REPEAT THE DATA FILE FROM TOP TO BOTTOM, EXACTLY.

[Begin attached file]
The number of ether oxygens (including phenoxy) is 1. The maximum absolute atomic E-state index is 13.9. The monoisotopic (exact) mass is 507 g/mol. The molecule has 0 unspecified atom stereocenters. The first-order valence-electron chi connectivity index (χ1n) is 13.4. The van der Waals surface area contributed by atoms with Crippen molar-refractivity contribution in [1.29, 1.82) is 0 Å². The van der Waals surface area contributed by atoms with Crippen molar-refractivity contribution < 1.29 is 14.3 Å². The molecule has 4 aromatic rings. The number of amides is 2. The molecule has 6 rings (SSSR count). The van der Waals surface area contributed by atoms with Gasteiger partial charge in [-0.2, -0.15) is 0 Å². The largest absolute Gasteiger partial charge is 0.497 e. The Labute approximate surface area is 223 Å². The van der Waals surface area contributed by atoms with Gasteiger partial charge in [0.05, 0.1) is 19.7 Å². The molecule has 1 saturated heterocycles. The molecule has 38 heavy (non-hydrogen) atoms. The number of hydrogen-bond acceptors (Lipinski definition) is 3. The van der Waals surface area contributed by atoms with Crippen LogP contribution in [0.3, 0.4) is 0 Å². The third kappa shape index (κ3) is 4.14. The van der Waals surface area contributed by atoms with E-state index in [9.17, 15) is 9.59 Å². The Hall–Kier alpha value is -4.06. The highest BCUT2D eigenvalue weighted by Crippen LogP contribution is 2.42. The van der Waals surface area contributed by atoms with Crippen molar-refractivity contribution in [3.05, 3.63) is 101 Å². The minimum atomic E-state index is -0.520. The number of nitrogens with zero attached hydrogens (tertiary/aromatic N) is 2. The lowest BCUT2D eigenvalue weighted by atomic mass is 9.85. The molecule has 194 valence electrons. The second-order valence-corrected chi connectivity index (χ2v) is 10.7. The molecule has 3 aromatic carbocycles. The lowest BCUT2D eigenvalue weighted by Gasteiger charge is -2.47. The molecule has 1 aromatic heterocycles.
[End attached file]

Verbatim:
The number of ether oxygens (including phenoxy) is 1. The maximum absolute atomic E-state index is 13.9. The monoisotopic (exact) mass is 507 g/mol. The molecule has 0 unspecified atom stereocenters. The first-order valence-electron chi connectivity index (χ1n) is 13.4. The van der Waals surface area contributed by atoms with Crippen molar-refractivity contribution in [1.29, 1.82) is 0 Å². The van der Waals surface area contributed by atoms with Crippen molar-refractivity contribution < 1.29 is 14.3 Å². The molecule has 4 aromatic rings. The number of amides is 2. The molecule has 6 rings (SSSR count). The van der Waals surface area contributed by atoms with Gasteiger partial charge in [-0.2, -0.15) is 0 Å². The largest absolute Gasteiger partial charge is 0.497 e. The Labute approximate surface area is 223 Å². The van der Waals surface area contributed by atoms with Gasteiger partial charge in [0.05, 0.1) is 19.7 Å². The molecule has 1 saturated heterocycles. The molecule has 38 heavy (non-hydrogen) atoms. The number of hydrogen-bond acceptors (Lipinski definition) is 3. The van der Waals surface area contributed by atoms with Crippen LogP contribution in [0.3, 0.4) is 0 Å². The third kappa shape index (κ3) is 4.14. The van der Waals surface area contributed by atoms with E-state index in [9.17, 15) is 9.59 Å². The Hall–Kier alpha value is -4.06. The highest BCUT2D eigenvalue weighted by Crippen LogP contribution is 2.42. The van der Waals surface area contributed by atoms with Crippen molar-refractivity contribution in [3.05, 3.63) is 101 Å². The minimum atomic E-state index is -0.520. The number of nitrogens with zero attached hydrogens (tertiary/aromatic N) is 2. The lowest BCUT2D eigenvalue weighted by atomic mass is 9.85. The molecule has 194 valence electrons. The second-order valence-corrected chi connectivity index (χ2v) is 10.7. The molecule has 3 aromatic carbocycles. The lowest BCUT2D eigenvalue weighted by Gasteiger charge is -2.47. The molecule has 1 aromatic heterocycles.